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A 12-year-old boy presented with progressive darkening of nails of both hands and feet for the past 3 months. He noticed the blue-black pigmentation of all the fingernails and toenails (figure 1A,B). Pigmentation was more marked in fingernails, particularly over thumbnails (figure 1C,D). The pigmentation started proximally and progressed distally. It was associated with hyperpigmentation of distal phalanges and nail bed. There was no history of any exposure to dyes or work in factory, trauma or exposure to any other agents. There was no history of dermatitis or rash prior to this complaint. He was a non-vegetarian. Other systemic examination was unremarkable.
Lab investigations revealed macrocytic hypochromic anaemia (haemoglobin 10.9 g/dL, mean corpuscular volume 110 fL), decreased serum vitamin B12 (80.61 pg/mL), normal serum folate levels (4.8 ng/mL), elevated serum homocysteine level (55.47 µmol/L) and mildly elevated urinary methyl malonic acid. His serum adrenocorticotropin hormone level was within normal limits. The severe vitamin B12 deficiency was considered as the attributing factor for his nail hyperpigmentation. He was started on daily intramuscular vitamin B12 therapy (1 mg/day) for 7 days followed by weekly injections for 4 weeks along with oral B12 (1 mg/day) and other micronutrients. Serum homocysteine became normal after 1 month of therapy (6.4 µmol/L).
The clinical manifestations of vitamin B12 deficiency are megaloblastic anaemia, glossitis and neurological symptoms like sensory abnormalities, tremors and psychiatric symptom.1 Other less common features are cutaneous hyperpigmentation, aphthous stomatitis, cheilitis, vitiligo, sparse lusterless hypopigmented hairs and blue-black pigmentation of nails.2 Nail changes in vitamin B12 deficiency present as hyperpigmentation of nails like bluish discoloration of nails, blue-black pigmentation with dark longitudinal streaks, and longitudinal and reticulate darkened streaks. The nail pigmentation associated with B12 deficiency is more frequent in patients with dark skin. The mechanism of hyperpigmentation is proposed to be decreased glutathione levels resulting in disinhibition of tyrosinase, an enzyme of melanogenesis leading to increased melanin synthesis.3 The cutaneous manifestations can be reversed with B12 therapy. Possibility of vitamin B12 deficiency should be kept in a patient presenting with only cutaneous manifestation of hyperpigmentation. Complications of vitamin B12 deficiency may be prevented if the condition is recognised early and treatment is initiated.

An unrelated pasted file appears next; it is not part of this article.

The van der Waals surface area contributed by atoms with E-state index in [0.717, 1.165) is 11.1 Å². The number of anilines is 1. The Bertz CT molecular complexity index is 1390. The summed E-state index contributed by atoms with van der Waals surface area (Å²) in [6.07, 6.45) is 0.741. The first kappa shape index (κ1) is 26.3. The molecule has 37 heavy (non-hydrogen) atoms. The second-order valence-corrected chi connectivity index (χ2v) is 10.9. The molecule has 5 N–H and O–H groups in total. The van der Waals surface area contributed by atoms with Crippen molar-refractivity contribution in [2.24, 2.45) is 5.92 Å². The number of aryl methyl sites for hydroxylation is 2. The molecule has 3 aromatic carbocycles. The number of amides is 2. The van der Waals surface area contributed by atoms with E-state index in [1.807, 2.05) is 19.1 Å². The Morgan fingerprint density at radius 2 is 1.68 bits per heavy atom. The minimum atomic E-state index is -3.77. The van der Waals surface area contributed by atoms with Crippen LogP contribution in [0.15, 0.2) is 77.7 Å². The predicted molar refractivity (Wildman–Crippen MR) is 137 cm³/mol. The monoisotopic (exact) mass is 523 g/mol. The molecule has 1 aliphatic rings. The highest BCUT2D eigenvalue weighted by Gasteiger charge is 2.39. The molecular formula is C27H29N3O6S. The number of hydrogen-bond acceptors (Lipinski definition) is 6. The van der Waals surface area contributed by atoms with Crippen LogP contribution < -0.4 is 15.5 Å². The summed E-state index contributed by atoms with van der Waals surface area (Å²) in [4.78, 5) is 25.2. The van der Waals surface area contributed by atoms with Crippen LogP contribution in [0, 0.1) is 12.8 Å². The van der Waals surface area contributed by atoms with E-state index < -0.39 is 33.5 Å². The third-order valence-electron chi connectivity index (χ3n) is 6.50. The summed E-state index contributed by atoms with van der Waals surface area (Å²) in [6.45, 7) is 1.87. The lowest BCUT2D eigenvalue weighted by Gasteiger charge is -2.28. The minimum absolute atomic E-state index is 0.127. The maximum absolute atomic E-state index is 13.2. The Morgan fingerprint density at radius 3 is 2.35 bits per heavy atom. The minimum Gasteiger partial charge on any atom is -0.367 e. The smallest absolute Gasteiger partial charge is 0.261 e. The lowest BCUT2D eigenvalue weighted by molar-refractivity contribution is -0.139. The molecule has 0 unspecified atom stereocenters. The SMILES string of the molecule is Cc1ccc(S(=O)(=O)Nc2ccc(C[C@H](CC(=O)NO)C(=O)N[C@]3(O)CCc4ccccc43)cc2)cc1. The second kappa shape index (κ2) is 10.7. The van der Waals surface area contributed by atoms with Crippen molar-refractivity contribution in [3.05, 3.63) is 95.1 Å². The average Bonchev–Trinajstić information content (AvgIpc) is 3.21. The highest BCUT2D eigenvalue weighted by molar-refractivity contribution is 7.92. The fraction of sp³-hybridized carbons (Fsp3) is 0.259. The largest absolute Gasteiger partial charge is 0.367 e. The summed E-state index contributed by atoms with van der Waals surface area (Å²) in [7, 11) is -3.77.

Possibility of B12 deficiency should be considered in case of unexplained pigmentation.
Vitamin B12 deficiency mimicking Addison pigmentation should be ruled out.
Early diagnosis and prompt treatment can cause the reversal of symptoms.
Contributors LD: clinician in charge, concept and design of the study, initial draft manuscript preparation, critical review of manuscript, final approval of the version to be published. IKS: patient management, literature review, initial draft manuscript preparation. KV: critical review of manuscript, literature review, final approval of the version to be published.
Funding This research received no specific grant from any funding agency in the public, commercial or not-for-profit sectors.
Competing interests None declared.
Patient consent Not required.
Provenance and peer review Not commissioned; externally peer reviewed.
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